The most successful music exports that the U.K. has been churning out over the past few years: solo female artists with big, big voices. Talents like Amy Winehouse, Adele and Florence and the Machine draw from different influences, but share common iron lungs, strong opinions and striking uses of image. Stateside, we’re finally seeing an emergence of female forces to be reckoned with. However, these artists, bubbling out of cities across the U.S., occupy a wider swath of genres. (Hey, we are a melting pot after all.) Here, a primer on whom you’ll be hearing a lot more of in the future:
The youngest and most financially backed of the bunch, the Los Angeles-based Ferreira is already a darling in Europe—appearing in edgy, taste-making fashion magazines such as Dazed & Confused, Purple, and Jalouse. If her two singles, “One” and “Obsession,” are any indication, her debut album (out in January) will expand on her growing repertoire of synth pop overlain with vocals that are alternately glossy-light and cat-scratched. (Think: more Robyn than Britney.) Her releases thus far haven’t quite made traction on the charts, but music supervisors are already all up in her catalog, placing her tunes in shows such as The Vampire Diaries.
We’ve already extolled the gothic transcendence of Nika Danilova in this space, but at this point there’s no underselling her singular talent. This dark banshee was born into the lush, dairy-soaked environs of Wisconsin (she’s now in L.A.), yet she summons tribal experience that’s beguilingly otherworldly. We have no idea what her songs—“Poor Animal,” “Night”—are about. Just that they give us goosebumps.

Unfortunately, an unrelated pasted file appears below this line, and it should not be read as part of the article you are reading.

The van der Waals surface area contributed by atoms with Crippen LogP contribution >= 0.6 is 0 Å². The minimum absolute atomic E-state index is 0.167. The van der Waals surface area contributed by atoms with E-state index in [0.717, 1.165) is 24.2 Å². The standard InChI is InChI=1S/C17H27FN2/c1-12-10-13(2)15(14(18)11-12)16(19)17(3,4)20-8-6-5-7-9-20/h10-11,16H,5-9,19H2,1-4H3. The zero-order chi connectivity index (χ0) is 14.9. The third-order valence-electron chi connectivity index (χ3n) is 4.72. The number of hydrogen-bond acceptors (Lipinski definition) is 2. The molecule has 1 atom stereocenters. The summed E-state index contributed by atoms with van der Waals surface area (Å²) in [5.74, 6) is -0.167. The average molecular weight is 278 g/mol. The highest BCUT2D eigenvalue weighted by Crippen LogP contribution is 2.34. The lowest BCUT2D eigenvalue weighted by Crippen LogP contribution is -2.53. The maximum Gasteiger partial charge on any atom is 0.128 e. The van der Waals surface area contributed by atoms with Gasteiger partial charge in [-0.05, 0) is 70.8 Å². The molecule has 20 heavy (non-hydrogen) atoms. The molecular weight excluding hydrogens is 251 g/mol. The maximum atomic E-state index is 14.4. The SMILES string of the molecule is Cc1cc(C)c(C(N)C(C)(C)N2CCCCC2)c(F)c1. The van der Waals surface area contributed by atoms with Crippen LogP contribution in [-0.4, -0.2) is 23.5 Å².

Winston was once a touring teen-pop act who opened for everyone from Miranda Lambert to Ted Nugent. Just a year or so ago, she moved from Detroit to New York City to break out on her own by writing her own material. Ever since, the opera-trained singer with a glorious, nightingale-high voice has been amassing indie cred based on her idiosyncratic ditties about love, most of them recalling the work of Kate Bush, such as the blogger favorites “Choice Notes” and “Medicine.” And while her cooings may sound chirpy, Winston packs a powerful punch live.
Though she’s been around for almost four years now, Little is barely recognized by name. However, an assortment of girl-empowered tracks from the Philly native’s soul-inflected catalog of pop rockers have appeared in NCIS and The Good Wife, and Little also secured a plum opening slot a few years back to support Robert Plant and Alison Krauss. Little’s third full-length, out in early 2011 could finally prove auspicious for her: She’s riding high on the industry-insider success of her prior material, and this one finds her paired with high-profile producer Don Was (Rolling Stones, Bob Dylan), which is as good an advertisement as any.
Underground fans have been waiting two or so years now for the M.I.A. protégé to drop her debut, Go! Pop! Bang!, which should finally come out in early 2011. (In case you’re curious, she was busy having a baby.) Unlike the other ladies on this list, Ryeisha Berrain stands apart for the sheer physicality of what she does: commanding dance-rap with sing-songy verses, driven by an unrelenting Baltimore beat. It’s the type of sound that’s slightly cartoonish but totally life-affirming. On the fence about this sort of thing? Just watch her dance.